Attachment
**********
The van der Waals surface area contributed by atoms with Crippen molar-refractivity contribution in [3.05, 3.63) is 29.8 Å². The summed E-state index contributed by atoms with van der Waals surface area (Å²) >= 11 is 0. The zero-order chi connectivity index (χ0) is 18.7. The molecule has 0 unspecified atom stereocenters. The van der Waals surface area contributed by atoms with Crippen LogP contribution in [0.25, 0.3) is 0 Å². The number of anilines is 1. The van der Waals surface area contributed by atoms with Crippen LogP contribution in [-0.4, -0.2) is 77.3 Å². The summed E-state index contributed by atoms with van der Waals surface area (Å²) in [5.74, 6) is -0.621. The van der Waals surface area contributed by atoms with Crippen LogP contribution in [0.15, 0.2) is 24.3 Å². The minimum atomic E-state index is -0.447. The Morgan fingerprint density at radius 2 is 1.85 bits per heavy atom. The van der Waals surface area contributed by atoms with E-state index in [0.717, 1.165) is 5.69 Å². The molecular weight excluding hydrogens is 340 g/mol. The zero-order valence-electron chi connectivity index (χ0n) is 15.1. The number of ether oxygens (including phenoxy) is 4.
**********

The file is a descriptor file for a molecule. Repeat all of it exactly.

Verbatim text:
The van der Waals surface area contributed by atoms with Crippen molar-refractivity contribution in [3.05, 3.63) is 29.8 Å². The summed E-state index contributed by atoms with van der Waals surface area (Å²) >= 11 is 0. The zero-order chi connectivity index (χ0) is 18.7. The molecule has 0 unspecified atom stereocenters. The van der Waals surface area contributed by atoms with Crippen LogP contribution in [0.25, 0.3) is 0 Å². The number of anilines is 1. The van der Waals surface area contributed by atoms with Crippen LogP contribution in [-0.4, -0.2) is 77.3 Å². The summed E-state index contributed by atoms with van der Waals surface area (Å²) in [5.74, 6) is -0.621. The van der Waals surface area contributed by atoms with Crippen LogP contribution in [0.15, 0.2) is 24.3 Å². The minimum atomic E-state index is -0.447. The Morgan fingerprint density at radius 2 is 1.85 bits per heavy atom. The van der Waals surface area contributed by atoms with E-state index in [0.717, 1.165) is 5.69 Å². The molecular weight excluding hydrogens is 340 g/mol. The zero-order valence-electron chi connectivity index (χ0n) is 15.1. The number of ether oxygens (including phenoxy) is 4.